Fox and Fox in U.S. Pat. No. 7,229,121 issued Jul. 12, 2007 describe a covering device for a pickup bed or similar structure comprising a cover with a cord positioned in a sheath formed from the cover and extending the full perimeter of the cover. The cord is exposed at various points along the perimeter of the cover, including the corners. The cover is securely connected to the vehicle by hooks connecting the exposed cord to points at the corners and elsewhere in the bed of the pickup. This invention provides a flat cover for the bed that is tight, and many feel it enhances the appearance of the vehicle. it offers little flexibility in terms of adaptation to load size and provides no load tie-down security.
A desirable pickup bed cover should be easy to attach to the vehicle (and to remove when not needed), should attach securely to the vehicle, should provide flexibility as to the size and configuration of loads that can be properly covered, and should be integrated with means to secure the load in the bed of the pickup.
A purpose and goal of the invention is a device that covers both the bed of a pick-up truck and the extended tailgate.
A second purpose and goal of the invention is a device that is adapted to cover loads of varying heights in the pick-up bed.
A further purpose and goal of the invention is a structure that is connected to the cover and secures the load in the bed and that also provides assistance in extracting a load from the bed.
An additional purpose and goal of the invention one or more anchor systems that connect the pick-up bed to the cover and that provide adjustable flexibility in covering loads of different heights in the pick-up bed and further that serve to hold the cover reasonable tightly over the bed when it is in use.
These and other purposes and goals are achieved by a vehicle bed cover/tie-down device which includes a fabric bed cover that covers the bed of a pick-up truck with side panels attached to the bed cover that allow covering loads of varying heights above the depth of the pick-up bed and are attached to the main bed cover such that when the main panel is moved upward, the side panels deploy to cover the exposes sides of a load; and a tailgate cover that covers the tailgate when it is in the down (open) position to accommodate loads longer than the bed, and further includes a strap system that consists of a main strap that is positioned on the floor of the pick-up bed and two belts, each of which is divided into a long arm and a short arm, by the point of attachment of each belt on the main strap and that extend at right angle from the main strap, and in which each long arm passes through the members of a set of belt guides that are positioned on the inner surface of the main cover, wrapping around the load in the pick-up bed and each belt extends to the outside of the main cover and connects with the corresponding buckle on each short arm, to secure both the cover and the load, and when the belts are disconnected, the main strap serves as a base to assist in extracting the load from the bed; the vehicle cover/tie-down further includes more than one system to releasably connect the main cover to the pick-up bed; the systems all have a body part with one end secured to a point near each of the four corners of the main cover, and connector devices adapted to releasably connect the body (hence the main cover) to the vehicle; such devices include carbineers; the main body of each anchor system has the capability to stretch in length, thereby allowing the main panel and connected side panels to cover loads of varying heights and to secure the main panel to the vehicle; in one system, the body is fabricated from elastic cord (bungee cord), and the extent of stretch is limited by the flexibility of the elastic cord; in a second system, the body comprises a belt, the length of which can be extended through connection of its two parts by a buckle; the degree of stretch is limited by the length of the free end of the belt; in a third system, the body is connected anchored to the main panel by a first end and the spacing points of connection on the body part in relation to the connection points in the pick-up bed determine in part the extent the body part apparently stretches; however, in addition, a continuous length of elastic cord connects the first end of each body part to a central anchor point, such that by selection of the point of connection on the body part combined with the elasticity of the cord, the cover can extend to its maximum height and also, by tension of the elastic cord, can be tautly stretched over the bed, a feature generally shared with the other two systems.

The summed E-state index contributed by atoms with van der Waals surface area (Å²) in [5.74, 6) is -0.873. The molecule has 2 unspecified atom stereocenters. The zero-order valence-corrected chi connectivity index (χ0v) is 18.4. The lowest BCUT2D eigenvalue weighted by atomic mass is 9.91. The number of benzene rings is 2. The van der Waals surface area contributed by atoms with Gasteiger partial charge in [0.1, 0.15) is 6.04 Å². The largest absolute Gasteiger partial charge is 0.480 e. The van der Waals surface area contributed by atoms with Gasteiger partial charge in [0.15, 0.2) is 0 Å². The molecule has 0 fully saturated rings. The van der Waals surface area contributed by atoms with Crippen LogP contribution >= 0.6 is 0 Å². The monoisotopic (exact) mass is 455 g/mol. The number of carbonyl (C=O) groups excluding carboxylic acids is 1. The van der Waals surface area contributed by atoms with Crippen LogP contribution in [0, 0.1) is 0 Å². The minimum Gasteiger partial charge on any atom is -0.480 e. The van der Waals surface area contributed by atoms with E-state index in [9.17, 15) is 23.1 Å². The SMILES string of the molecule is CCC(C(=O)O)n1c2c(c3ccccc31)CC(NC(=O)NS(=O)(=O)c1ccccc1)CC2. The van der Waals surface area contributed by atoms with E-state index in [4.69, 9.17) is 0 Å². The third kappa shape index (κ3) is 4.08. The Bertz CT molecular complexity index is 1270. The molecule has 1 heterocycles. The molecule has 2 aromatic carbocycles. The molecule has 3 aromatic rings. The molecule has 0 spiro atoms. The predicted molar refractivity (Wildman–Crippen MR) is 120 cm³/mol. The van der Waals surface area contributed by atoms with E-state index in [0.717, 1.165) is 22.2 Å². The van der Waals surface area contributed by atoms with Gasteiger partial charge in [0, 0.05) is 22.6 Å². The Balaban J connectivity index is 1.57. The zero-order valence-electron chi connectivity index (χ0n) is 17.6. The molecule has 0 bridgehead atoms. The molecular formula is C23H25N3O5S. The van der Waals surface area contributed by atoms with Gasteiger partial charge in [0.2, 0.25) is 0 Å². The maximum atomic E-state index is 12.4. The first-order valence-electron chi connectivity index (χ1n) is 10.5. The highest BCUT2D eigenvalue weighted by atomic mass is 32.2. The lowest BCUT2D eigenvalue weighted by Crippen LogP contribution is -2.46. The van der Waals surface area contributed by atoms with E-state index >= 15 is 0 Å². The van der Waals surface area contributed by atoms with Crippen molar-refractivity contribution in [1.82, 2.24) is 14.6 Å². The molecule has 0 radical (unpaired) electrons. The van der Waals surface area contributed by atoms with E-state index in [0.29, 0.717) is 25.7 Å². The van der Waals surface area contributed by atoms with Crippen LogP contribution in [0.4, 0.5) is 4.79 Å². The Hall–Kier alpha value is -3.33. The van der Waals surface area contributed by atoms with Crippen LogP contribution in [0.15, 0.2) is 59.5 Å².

Understanding how the bed cover/tie-down device functions is facilitated by a brief review of the parts of the bed of any “standard” pickup truck. Unnecessary parts in relation to the invention are omitted. Throughout all of the following discussion and examples and all figures, the same guide numbers are used consistently for the same part and/or function as initially introduced, and duplicated discussion is minimized following the initial introduction, description, and discussion of a specific part, function, or structure.
Although the invention is described in terms of adaptations to the bed of a pickup truck, one of average skill in the art recognizes that it is fully adaptable to utility trailers of dimensions comparable to those of many “standard” pickup trucks. Thus, applications to utility trailers are anticipated, as appropriate, for all of the following examples.
As illustrated in